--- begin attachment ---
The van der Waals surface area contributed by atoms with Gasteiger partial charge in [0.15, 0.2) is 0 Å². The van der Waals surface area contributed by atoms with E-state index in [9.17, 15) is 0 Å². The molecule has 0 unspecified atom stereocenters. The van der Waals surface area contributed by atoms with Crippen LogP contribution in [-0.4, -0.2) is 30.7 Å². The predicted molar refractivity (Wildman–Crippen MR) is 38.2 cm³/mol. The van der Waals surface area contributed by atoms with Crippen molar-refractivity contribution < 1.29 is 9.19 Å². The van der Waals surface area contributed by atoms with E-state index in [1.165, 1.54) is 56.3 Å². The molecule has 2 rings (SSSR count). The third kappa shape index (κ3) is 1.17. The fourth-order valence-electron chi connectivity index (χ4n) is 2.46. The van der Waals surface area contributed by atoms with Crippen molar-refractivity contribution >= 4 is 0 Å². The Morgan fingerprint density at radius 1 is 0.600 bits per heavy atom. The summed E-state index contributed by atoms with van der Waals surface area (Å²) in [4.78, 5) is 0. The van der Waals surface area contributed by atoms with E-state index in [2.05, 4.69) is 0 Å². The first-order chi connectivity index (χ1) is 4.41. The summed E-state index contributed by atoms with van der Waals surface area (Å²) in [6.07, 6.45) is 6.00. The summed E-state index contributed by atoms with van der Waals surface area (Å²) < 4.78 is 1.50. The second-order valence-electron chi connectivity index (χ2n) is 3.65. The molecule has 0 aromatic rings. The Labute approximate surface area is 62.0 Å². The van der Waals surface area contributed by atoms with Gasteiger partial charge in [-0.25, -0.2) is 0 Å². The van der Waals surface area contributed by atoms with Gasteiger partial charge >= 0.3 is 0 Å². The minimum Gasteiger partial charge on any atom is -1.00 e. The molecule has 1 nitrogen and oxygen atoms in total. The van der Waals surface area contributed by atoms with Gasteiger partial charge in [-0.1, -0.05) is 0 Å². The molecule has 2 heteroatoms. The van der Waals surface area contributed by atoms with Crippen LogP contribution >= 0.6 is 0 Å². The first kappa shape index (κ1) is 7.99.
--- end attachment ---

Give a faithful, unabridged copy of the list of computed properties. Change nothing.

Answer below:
The van der Waals surface area contributed by atoms with Gasteiger partial charge in [0.15, 0.2) is 0 Å². The van der Waals surface area contributed by atoms with E-state index in [9.17, 15) is 0 Å². The molecule has 0 unspecified atom stereocenters. The van der Waals surface area contributed by atoms with Crippen LogP contribution in [-0.4, -0.2) is 30.7 Å². The predicted molar refractivity (Wildman–Crippen MR) is 38.2 cm³/mol. The van der Waals surface area contributed by atoms with Crippen molar-refractivity contribution < 1.29 is 9.19 Å². The van der Waals surface area contributed by atoms with E-state index in [1.165, 1.54) is 56.3 Å². The molecule has 2 rings (SSSR count). The third kappa shape index (κ3) is 1.17. The fourth-order valence-electron chi connectivity index (χ4n) is 2.46. The van der Waals surface area contributed by atoms with Crippen molar-refractivity contribution >= 4 is 0 Å². The Morgan fingerprint density at radius 1 is 0.600 bits per heavy atom. The summed E-state index contributed by atoms with van der Waals surface area (Å²) in [4.78, 5) is 0. The van der Waals surface area contributed by atoms with E-state index in [2.05, 4.69) is 0 Å². The first-order chi connectivity index (χ1) is 4.41. The summed E-state index contributed by atoms with van der Waals surface area (Å²) in [6.07, 6.45) is 6.00. The summed E-state index contributed by atoms with van der Waals surface area (Å²) < 4.78 is 1.50. The second-order valence-electron chi connectivity index (χ2n) is 3.65. The molecule has 0 aromatic rings. The Labute approximate surface area is 62.0 Å². The van der Waals surface area contributed by atoms with Gasteiger partial charge in [-0.25, -0.2) is 0 Å². The van der Waals surface area contributed by atoms with Gasteiger partial charge >= 0.3 is 0 Å². The minimum Gasteiger partial charge on any atom is -1.00 e. The molecule has 1 nitrogen and oxygen atoms in total. The van der Waals surface area contributed by atoms with Gasteiger partial charge in [-0.1, -0.05) is 0 Å². The molecule has 2 heteroatoms. The van der Waals surface area contributed by atoms with Crippen LogP contribution >= 0.6 is 0 Å². The first kappa shape index (κ1) is 7.99.